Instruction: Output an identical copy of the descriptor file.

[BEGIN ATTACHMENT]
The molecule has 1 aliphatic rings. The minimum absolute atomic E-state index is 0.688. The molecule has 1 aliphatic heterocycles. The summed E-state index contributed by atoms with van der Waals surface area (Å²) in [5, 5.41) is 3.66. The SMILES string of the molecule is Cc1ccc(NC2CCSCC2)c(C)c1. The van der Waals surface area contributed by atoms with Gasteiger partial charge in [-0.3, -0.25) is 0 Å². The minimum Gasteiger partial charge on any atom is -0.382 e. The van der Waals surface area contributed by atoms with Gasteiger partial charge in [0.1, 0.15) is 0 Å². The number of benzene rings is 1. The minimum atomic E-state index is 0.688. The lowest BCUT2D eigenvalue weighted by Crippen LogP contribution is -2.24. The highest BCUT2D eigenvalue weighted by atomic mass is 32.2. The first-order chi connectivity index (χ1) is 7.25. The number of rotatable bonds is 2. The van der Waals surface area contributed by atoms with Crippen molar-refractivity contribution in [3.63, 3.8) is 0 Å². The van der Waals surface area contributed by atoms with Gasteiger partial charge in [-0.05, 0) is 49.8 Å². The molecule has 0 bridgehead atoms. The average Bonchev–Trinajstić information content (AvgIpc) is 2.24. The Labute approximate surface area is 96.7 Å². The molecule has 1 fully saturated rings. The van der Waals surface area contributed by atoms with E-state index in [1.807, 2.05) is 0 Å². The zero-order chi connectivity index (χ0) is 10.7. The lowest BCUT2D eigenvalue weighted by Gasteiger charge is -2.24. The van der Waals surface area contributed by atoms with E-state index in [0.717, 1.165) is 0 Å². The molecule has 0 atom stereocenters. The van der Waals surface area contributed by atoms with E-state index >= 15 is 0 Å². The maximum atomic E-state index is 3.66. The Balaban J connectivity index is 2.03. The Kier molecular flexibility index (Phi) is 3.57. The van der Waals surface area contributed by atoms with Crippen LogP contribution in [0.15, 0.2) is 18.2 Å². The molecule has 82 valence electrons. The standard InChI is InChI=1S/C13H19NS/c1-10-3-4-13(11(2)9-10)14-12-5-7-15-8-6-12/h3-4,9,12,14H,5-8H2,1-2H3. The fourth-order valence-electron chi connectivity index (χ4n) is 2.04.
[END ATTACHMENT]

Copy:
The molecule has 1 aliphatic rings. The minimum absolute atomic E-state index is 0.688. The molecule has 1 aliphatic heterocycles. The summed E-state index contributed by atoms with van der Waals surface area (Å²) in [5, 5.41) is 3.66. The SMILES string of the molecule is Cc1ccc(NC2CCSCC2)c(C)c1. The van der Waals surface area contributed by atoms with Gasteiger partial charge in [-0.3, -0.25) is 0 Å². The minimum Gasteiger partial charge on any atom is -0.382 e. The van der Waals surface area contributed by atoms with Gasteiger partial charge in [0.1, 0.15) is 0 Å². The number of benzene rings is 1. The minimum atomic E-state index is 0.688. The lowest BCUT2D eigenvalue weighted by Crippen LogP contribution is -2.24. The highest BCUT2D eigenvalue weighted by atomic mass is 32.2. The first-order chi connectivity index (χ1) is 7.25. The number of rotatable bonds is 2. The van der Waals surface area contributed by atoms with Crippen molar-refractivity contribution in [3.63, 3.8) is 0 Å². The van der Waals surface area contributed by atoms with Gasteiger partial charge in [-0.05, 0) is 49.8 Å². The molecule has 0 bridgehead atoms. The average Bonchev–Trinajstić information content (AvgIpc) is 2.24. The Labute approximate surface area is 96.7 Å². The molecule has 1 fully saturated rings. The van der Waals surface area contributed by atoms with E-state index in [1.807, 2.05) is 0 Å². The zero-order chi connectivity index (χ0) is 10.7. The lowest BCUT2D eigenvalue weighted by Gasteiger charge is -2.24. The van der Waals surface area contributed by atoms with E-state index in [0.717, 1.165) is 0 Å². The molecule has 0 atom stereocenters. The van der Waals surface area contributed by atoms with E-state index >= 15 is 0 Å². The maximum atomic E-state index is 3.66. The Balaban J connectivity index is 2.03. The Kier molecular flexibility index (Phi) is 3.57. The van der Waals surface area contributed by atoms with Crippen LogP contribution in [0.15, 0.2) is 18.2 Å². The molecule has 82 valence electrons. The standard InChI is InChI=1S/C13H19NS/c1-10-3-4-13(11(2)9-10)14-12-5-7-15-8-6-12/h3-4,9,12,14H,5-8H2,1-2H3. The fourth-order valence-electron chi connectivity index (χ4n) is 2.04.